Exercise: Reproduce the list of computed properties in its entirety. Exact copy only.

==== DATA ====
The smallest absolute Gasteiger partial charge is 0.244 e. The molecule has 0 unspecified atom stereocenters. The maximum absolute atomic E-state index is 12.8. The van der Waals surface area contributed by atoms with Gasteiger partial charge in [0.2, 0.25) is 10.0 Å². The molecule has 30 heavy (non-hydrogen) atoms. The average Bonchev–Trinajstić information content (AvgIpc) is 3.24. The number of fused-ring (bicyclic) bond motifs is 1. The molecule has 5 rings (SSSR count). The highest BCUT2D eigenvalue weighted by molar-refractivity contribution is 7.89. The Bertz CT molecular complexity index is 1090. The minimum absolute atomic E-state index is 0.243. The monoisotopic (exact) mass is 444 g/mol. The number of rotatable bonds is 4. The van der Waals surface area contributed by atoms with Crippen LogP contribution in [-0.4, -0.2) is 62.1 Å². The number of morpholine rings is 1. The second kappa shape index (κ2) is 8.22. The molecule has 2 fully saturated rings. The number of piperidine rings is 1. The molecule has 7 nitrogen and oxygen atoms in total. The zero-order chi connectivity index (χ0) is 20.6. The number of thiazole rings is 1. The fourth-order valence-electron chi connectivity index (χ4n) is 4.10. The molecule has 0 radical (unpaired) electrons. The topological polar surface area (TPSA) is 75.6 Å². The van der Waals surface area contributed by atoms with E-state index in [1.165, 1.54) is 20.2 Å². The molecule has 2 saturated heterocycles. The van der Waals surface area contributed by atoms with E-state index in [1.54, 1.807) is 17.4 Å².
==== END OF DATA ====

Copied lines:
The smallest absolute Gasteiger partial charge is 0.244 e. The molecule has 0 unspecified atom stereocenters. The maximum absolute atomic E-state index is 12.8. The van der Waals surface area contributed by atoms with Gasteiger partial charge in [0.2, 0.25) is 10.0 Å². The molecule has 30 heavy (non-hydrogen) atoms. The average Bonchev–Trinajstić information content (AvgIpc) is 3.24. The number of fused-ring (bicyclic) bond motifs is 1. The molecule has 5 rings (SSSR count). The highest BCUT2D eigenvalue weighted by molar-refractivity contribution is 7.89. The Bertz CT molecular complexity index is 1090. The minimum absolute atomic E-state index is 0.243. The monoisotopic (exact) mass is 444 g/mol. The number of rotatable bonds is 4. The van der Waals surface area contributed by atoms with Crippen LogP contribution in [-0.4, -0.2) is 62.1 Å². The number of morpholine rings is 1. The second kappa shape index (κ2) is 8.22. The molecule has 2 fully saturated rings. The number of piperidine rings is 1. The molecule has 7 nitrogen and oxygen atoms in total. The zero-order chi connectivity index (χ0) is 20.6. The number of thiazole rings is 1. The fourth-order valence-electron chi connectivity index (χ4n) is 4.10. The molecule has 0 radical (unpaired) electrons. The topological polar surface area (TPSA) is 75.6 Å². The van der Waals surface area contributed by atoms with E-state index in [1.165, 1.54) is 20.2 Å². The molecule has 2 saturated heterocycles. The van der Waals surface area contributed by atoms with E-state index in [1.54, 1.807) is 17.4 Å².